Biden Attempts to Mediate Sunni-Shiite Struggle in lead-up to Elections

Vice President Joe Biden arrived in Baghdad on Friday in a bid to settle conflicts over the March 7 parliamentary elections.

The exclusion of hundreds of candidates from the upcoming Iraqi parliamentary elections by the Accountability and Justice Committee, and signed off on by the High Electoral Commission, continues to generate lively controversy in Iraq. On Friday, the HEC head, Faraj al-Haidari, told AP that he expected yet more candidates to be excluded. Most of the ex-Baathists being forbidden from running are Sunni Arabs, many running on secular parties, so that the move benefits the Shiite religious parties. Some suspect that the latter are being pressured by Iran or are trying to please it by excluding Arab nationalists (many of whom supported Iraq’s invasion of Iran in the 1980s). Reidar Vissar breaks down the some 500 candidates excluded by party and finds that the list targets the secular parties.

For the Obama administration, the stakes are high. If current Sunni-Shiite tensions over the elections boil over, the ensuing instability could endanger the withdrawal timetable to which Obama is committed. The 110,000 US troops now in Iraq will help lock the country down for the March 7 elections, and after that more than half will be withdrawn through the spring and summer.

Al-Zaman reports in Arabic that Biden met with the presidential council (President Jalal Talabani, a Kurd; Vice President Tariq al-Hashimi (a Sunni Arab); and Vice President Adil Abdul Mahdi (a Shiite). Abdul Mahdi is recently returned from Iran, and is said to have briefed Biden on Tehran’s view of the Iraq crisis. Biden then met separately with Prime Minister Nuri al-Maliki. Al-Zaman says that Biden agrees with Talabani that the Accountability and Justice Committee has no legal standing, and urged Iraqi leaders nt to allow it to damage the credibility of the March parliamentary elections.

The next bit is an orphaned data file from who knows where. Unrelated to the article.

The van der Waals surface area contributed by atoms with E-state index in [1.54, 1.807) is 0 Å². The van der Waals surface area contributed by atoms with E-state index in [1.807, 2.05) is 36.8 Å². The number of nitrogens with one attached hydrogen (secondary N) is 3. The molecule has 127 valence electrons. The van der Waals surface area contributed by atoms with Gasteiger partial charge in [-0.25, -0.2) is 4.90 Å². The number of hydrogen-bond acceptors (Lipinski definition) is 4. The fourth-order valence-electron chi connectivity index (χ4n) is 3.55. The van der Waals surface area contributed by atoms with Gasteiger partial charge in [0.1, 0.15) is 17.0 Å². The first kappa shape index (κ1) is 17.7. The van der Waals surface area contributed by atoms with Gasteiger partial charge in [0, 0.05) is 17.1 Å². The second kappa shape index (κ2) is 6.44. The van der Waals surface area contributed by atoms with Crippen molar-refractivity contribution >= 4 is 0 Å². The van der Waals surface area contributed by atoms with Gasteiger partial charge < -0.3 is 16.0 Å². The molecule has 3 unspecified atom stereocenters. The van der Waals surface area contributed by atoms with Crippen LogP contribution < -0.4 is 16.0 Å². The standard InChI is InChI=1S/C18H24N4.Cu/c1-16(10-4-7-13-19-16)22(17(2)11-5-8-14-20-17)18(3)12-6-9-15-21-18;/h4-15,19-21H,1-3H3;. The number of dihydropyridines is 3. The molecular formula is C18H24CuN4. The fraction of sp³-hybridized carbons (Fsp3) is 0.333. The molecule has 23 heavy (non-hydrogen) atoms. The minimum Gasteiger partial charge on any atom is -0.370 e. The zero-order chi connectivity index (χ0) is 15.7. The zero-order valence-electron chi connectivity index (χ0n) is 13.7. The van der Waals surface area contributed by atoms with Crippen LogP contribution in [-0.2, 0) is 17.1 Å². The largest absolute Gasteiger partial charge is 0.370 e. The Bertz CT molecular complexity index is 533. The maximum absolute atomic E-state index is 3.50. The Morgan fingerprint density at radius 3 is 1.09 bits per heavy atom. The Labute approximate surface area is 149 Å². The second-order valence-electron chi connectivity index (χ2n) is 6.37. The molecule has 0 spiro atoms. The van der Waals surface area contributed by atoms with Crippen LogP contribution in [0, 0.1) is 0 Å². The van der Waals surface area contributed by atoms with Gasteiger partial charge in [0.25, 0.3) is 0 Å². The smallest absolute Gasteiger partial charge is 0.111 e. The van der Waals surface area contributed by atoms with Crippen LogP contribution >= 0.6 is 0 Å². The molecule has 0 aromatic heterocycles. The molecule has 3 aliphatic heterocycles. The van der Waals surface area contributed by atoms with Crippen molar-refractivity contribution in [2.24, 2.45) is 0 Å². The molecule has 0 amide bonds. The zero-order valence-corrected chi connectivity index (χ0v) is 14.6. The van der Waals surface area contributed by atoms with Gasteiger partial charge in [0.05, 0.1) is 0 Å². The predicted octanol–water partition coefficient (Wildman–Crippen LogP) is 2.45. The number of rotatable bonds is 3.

Al-Hayat writing in Arabic points out that there is a conflict between President Jalal Talabani and Prime Minister Nuri al-Maliki over the issue. Talabani questioned the legitimacy of the Accountability and Justice Committee, saying no such body had been authorized by the parliament. He also said that while those who followed or were close to Saddam Hussein could be legitimately excluded from politics, mere former members of the Baath Party should not (the party ruled Iraq for 35 years and lots of people felt they had to join for various reasons, even just to get a passport.) Al-Maliki has supported the exclusions, though he went further in a speech on Friday and said that the electoral commission alone could not hope to wipe out the Baath legacy, but rather it was the task of the Iraqi electorate.

Biden’s mission was rejected as outside interference by several Iraqi politicians, including Abdul Karim Anazi, a leader of the (Shiite fundamentalist) Islamic Dawa- Internal Organization, and al-Maliki spokesman Ali Dabbagh.

One possible solution suggested by some is to have Salih Mutlak, the most prominent of the politicians excluded from runnin in March, sign a formal disavowel of the Baath Party. Mutlak’s National Dialogue Bloc has 11 seats in the current parliament and is part of the joint Sunni-Shiite, secular-leaning National Coalition. On Friday, Mutlak said he would sign no disavowal, since it was effectively a ‘test of honorability’ to which he could not subject himself. He has appealed the ruling of the High Electoral Commission to the courts, and says he expects to be reinstated as a candidate.

Aljazeera English reports on the electoral controversy in Iraq over the exclusion of ‘Baathist’ candidates and parties.